In a wide-ranging speech on Wednesday afternoon, Speaker Paul Ryan warned interns to be civil on Twitter, while managing to not bring up the president's name once. And despite the fact that his specific frustrations line up directly with Trump's behavior on Twitter, Ryan kept the conversation general without steering it towards the Oval Office.
Speaking to hundreds of interns in a Capitol auditorium, according to The Hill, Ryan said, "Social media ... is an industry where you can make money feeding fear and resentment. We are caught in this paradox where we are more connected than ever, but we could not feel more disconnected or more alienated.”
He continued, "Civility is a civic imperative. A healthy discourse allows us to navigate our disagreements in the search for common ground. To accept good ideas, even if our side didn’t come up with them. At this point, we have reduced our debates to a stream of hot takes and tweets.”
Though this would have been an opportune moment for the House Speaker to acknowledge Trump's habit of streaming out his own "hot takes" on Twitter on a daily basis, Ryan instead took the time to explain to the students why he chooses to respond to critics with kindness via his own social media platforms.
Ryan explained, “I know that snark sells, but it doesn’t stick. It doesn’t last. It doesn’t unite people around a bigger idea or a greater cause."
He also told the students a story about a piece of advice he received when he was first elected to Congress at 28 years old, by Massachusetts Democrat Barney Frank. “He told me that what he loved about the House is how it is a genuine meritocracy. You get ahead based on the power of your ideas and your ability to make a persuasive case for them. These days, we don’t even really set out to persuade anymore. We just hit each over the head until the music stops."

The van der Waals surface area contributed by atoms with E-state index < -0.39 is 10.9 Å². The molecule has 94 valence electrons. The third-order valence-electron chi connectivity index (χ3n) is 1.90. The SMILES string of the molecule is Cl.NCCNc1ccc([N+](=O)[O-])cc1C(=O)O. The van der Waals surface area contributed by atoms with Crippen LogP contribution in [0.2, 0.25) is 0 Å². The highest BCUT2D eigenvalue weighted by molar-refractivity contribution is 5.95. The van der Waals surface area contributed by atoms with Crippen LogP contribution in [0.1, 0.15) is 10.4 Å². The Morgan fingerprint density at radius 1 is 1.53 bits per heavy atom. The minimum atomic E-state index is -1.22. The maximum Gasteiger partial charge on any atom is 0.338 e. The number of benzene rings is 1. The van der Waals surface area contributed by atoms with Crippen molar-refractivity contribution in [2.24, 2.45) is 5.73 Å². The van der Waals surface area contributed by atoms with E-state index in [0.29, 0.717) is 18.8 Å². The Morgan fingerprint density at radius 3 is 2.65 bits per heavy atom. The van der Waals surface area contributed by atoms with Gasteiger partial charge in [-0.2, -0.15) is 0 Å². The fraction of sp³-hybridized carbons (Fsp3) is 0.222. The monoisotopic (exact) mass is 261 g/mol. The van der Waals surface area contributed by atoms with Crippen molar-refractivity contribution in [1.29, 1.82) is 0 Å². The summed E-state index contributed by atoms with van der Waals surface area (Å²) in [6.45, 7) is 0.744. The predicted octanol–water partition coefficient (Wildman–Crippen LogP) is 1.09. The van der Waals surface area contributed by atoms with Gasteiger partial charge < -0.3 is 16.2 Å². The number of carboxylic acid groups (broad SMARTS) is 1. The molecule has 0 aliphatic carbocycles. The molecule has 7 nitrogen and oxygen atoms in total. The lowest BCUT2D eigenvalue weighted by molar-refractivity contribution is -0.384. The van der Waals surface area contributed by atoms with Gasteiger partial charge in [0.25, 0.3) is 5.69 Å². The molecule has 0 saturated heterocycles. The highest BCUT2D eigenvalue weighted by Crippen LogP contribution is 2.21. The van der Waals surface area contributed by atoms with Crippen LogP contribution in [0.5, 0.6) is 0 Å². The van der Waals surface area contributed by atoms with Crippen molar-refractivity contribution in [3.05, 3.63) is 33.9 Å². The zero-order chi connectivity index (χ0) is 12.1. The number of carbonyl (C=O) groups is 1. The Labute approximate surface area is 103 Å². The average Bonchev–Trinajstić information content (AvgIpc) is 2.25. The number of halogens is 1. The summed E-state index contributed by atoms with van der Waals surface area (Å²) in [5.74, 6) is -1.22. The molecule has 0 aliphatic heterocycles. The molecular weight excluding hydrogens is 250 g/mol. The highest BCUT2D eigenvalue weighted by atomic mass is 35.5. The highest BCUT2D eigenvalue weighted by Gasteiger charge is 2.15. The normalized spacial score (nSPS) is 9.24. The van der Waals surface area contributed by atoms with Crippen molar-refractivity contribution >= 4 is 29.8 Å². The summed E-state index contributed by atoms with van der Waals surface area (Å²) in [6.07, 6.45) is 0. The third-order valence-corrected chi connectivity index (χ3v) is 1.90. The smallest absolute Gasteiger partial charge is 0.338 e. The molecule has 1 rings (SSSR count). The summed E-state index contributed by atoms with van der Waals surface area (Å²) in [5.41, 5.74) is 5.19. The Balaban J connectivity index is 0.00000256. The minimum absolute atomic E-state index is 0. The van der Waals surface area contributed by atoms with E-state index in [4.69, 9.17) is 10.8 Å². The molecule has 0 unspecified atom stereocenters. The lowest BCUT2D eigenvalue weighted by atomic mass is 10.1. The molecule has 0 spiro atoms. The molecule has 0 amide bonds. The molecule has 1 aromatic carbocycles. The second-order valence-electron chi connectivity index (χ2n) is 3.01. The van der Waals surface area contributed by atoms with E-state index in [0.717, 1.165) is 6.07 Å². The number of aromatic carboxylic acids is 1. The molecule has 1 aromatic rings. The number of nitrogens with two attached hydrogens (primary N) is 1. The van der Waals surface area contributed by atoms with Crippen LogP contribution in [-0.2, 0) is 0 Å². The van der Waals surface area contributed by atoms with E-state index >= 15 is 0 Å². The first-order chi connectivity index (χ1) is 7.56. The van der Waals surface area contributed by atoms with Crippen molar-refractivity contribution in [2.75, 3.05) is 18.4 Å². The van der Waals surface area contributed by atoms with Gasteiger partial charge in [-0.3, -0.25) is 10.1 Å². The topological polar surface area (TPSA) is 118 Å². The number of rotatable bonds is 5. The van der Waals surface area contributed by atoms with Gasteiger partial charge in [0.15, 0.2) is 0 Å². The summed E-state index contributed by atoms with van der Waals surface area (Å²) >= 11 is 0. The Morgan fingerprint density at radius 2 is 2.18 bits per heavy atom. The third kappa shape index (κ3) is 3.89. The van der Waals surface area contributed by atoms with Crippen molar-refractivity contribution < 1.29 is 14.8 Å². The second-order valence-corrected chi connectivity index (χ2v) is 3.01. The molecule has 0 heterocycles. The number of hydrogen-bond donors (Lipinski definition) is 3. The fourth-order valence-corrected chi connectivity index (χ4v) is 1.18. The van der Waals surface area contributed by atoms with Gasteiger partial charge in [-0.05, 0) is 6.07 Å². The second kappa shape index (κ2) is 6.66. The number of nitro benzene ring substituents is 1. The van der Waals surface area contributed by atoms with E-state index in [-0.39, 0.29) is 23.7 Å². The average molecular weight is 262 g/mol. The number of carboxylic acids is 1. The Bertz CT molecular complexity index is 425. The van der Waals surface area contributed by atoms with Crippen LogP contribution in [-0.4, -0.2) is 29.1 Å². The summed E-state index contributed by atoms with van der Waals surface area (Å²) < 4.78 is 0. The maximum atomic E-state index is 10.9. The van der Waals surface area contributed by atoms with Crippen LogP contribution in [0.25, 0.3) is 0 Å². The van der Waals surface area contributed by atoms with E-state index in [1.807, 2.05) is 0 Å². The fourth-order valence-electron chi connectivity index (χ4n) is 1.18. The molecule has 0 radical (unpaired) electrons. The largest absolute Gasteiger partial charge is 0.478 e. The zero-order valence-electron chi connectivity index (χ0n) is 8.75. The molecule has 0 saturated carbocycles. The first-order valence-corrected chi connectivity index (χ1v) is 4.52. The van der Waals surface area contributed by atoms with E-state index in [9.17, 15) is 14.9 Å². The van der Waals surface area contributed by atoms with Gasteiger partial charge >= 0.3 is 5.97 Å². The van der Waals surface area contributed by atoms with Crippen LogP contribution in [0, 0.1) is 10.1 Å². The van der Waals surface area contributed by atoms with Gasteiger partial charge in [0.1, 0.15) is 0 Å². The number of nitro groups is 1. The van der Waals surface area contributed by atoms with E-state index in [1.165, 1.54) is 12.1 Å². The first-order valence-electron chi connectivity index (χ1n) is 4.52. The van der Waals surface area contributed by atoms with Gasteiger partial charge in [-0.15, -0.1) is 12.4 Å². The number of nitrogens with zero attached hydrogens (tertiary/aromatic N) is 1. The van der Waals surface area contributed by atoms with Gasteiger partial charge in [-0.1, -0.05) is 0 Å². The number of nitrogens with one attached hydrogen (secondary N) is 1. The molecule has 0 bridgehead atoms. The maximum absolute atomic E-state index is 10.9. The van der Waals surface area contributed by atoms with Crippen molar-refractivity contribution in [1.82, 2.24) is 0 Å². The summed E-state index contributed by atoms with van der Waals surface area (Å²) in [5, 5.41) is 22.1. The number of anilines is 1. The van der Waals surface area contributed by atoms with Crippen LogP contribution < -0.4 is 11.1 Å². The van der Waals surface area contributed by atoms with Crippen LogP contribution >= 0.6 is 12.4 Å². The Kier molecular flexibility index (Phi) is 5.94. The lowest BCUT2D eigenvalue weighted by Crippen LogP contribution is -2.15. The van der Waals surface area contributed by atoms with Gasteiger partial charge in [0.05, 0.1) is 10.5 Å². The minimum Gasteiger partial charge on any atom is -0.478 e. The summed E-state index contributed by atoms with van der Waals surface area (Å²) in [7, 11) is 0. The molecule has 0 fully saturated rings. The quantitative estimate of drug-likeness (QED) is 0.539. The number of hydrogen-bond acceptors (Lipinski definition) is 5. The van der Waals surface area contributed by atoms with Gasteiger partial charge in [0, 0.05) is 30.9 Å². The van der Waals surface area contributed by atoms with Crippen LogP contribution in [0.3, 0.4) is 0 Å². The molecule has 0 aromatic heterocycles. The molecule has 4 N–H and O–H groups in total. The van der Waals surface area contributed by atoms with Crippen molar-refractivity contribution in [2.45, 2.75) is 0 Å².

When an intern from Colorado reportedly asked Ryan how he manages to "be strong" in the face of online insults, Ryan said, “I don’t even pay attention to it."
Then he gave some advice, suggesting that interns think about this before they fire back to someone online: “Just think about what you’re doing to kind of poison the well of society, think about what you’re doing to try and just degrade the tone of our debate.”
Ryan has long been criticized for his silence on several of Trump's behaviors. However, that doesn't mean he hasn't acknowledged Trump at all. Rather, many critics believe that he hasn't given enough weight to the severity of Trump's actions, whether on Twitter or in person. Just a day prior, when Ryan was asked what he thought of Trump's threats to revoke the security clearances for several Obama-era officials, Ryan simply said, "I think he's trolling people, honestly."
Though Ryan was extremely outspoken in his criticisms of Trump during the 2016 election, he's "pulled back from any public condemnation in the past 18 months," Washington Post writer Paul Kane notes.
Upon making his decision to retire as Speaker at the end of the year, Ryan was asked if Trump had made his job more difficult, or has impacted his decision to withdraw from politics. To CBS, Ryan said, "Obviously we've had our differences and we've disagreed privately and publicly but I really do believe I've been doing things in the best interest of the country."
He added, "I've always found, especially with my relationship with the president, we have very good, very candid dialogue, and I find it's better to talk to the president instead of talk about the president on the TV and on media. That may score points, that may make people happy but I don't see how that gets anything done."